Take notice that Frank Isnardy, whose
address is Chimney Creek, 150 Mile
House, B.C., will apply for a licence to
take and use 50 acre feet and to store
50 acre feet of water out of Sheep Creek,
which flows in an easterly direction and
drains into the Fraser river near the site
of the Government bridge across said
river at Chimney Creek. The storage
dam will be located at S.W. 1-2 sec. 34
and N.E. 1-4 sec. 83, tp. 48, Lillooet
District. The capacity of the reservoir
to be created is about 50 acre feet, and
it will flood about eight acj;es of land.
The water will be diverted from the
stream at a point about 1-2 mile from
mouth of Sheep Creek and will be used
for irrigation purpose upon the land/described as pre-emption record No. 1431,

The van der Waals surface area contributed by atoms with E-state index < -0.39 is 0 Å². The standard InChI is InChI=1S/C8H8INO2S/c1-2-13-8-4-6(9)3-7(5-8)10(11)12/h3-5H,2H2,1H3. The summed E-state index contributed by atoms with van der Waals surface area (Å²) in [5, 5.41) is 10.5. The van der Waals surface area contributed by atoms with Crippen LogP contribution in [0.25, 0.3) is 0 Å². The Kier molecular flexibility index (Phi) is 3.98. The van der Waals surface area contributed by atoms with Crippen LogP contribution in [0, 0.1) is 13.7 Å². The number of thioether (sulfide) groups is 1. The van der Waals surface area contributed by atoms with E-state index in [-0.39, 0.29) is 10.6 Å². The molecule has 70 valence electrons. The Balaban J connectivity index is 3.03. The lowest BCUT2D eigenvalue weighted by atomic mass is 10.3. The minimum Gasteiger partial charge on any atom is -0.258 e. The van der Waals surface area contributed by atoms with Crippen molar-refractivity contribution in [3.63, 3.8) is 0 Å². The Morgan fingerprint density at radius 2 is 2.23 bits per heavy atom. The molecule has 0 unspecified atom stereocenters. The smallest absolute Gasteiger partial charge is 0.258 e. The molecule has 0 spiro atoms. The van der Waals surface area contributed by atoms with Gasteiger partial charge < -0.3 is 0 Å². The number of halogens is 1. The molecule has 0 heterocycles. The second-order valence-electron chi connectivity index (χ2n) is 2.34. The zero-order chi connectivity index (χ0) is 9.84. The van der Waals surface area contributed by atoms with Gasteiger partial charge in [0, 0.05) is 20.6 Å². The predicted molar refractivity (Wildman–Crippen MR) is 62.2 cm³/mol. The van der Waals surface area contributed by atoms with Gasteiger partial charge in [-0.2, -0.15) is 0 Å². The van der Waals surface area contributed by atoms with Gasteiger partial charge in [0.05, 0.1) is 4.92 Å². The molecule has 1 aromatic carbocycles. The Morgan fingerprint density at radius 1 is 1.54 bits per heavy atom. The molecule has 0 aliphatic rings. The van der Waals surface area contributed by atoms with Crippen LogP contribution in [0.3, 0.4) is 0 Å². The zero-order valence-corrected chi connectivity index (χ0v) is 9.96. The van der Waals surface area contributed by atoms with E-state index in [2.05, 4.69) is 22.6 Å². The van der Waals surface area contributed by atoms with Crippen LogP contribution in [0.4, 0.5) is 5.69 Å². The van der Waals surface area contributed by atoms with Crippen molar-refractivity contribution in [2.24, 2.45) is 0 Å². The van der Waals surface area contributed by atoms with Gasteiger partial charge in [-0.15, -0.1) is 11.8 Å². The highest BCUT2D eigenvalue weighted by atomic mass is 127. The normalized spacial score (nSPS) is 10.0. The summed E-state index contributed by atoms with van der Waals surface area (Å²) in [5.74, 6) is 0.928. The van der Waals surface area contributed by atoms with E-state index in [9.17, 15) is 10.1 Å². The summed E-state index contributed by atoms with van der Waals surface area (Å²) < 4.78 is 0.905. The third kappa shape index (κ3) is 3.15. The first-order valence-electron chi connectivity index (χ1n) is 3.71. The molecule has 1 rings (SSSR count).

Lillooet Register^
This.notice was posted en the ground
on the 27th day of July, 1916.
A copy of this notice and an application pursuant thereto and to the ' 'water
act, 1914" will be filed in the office of
Water Recorder at Clinton, British
Columbia. Objections to the application may be filed with the said Water
Recorder or with the Comptroller of
Water Rights, Parliament Buildings,
Victoria, B.C., within thirty days after
the first appearance of this notice in a
local newspaper.
The date of the fi»st publication of
this notice is Aug. 11th, 1916.
Notice to Creditors.
In ths Matter of the Estate of T.
C. Clarke, Late of Pavilion.
District of Lillooet, British Columbia, Farmer, Deceased, Intestate.
TAKE NOTICE that by order of His
Honour Fred Calder, Local Judge, made
the 28th day of August, 1916, I was appointed Administrator to the estate of
the above named Truman Celah Clark
and all parties having claims against
the said estate are hereby required to
deliver to me their names and addresses
and full particulars in writing of their
claims verified by Statutory Dec aration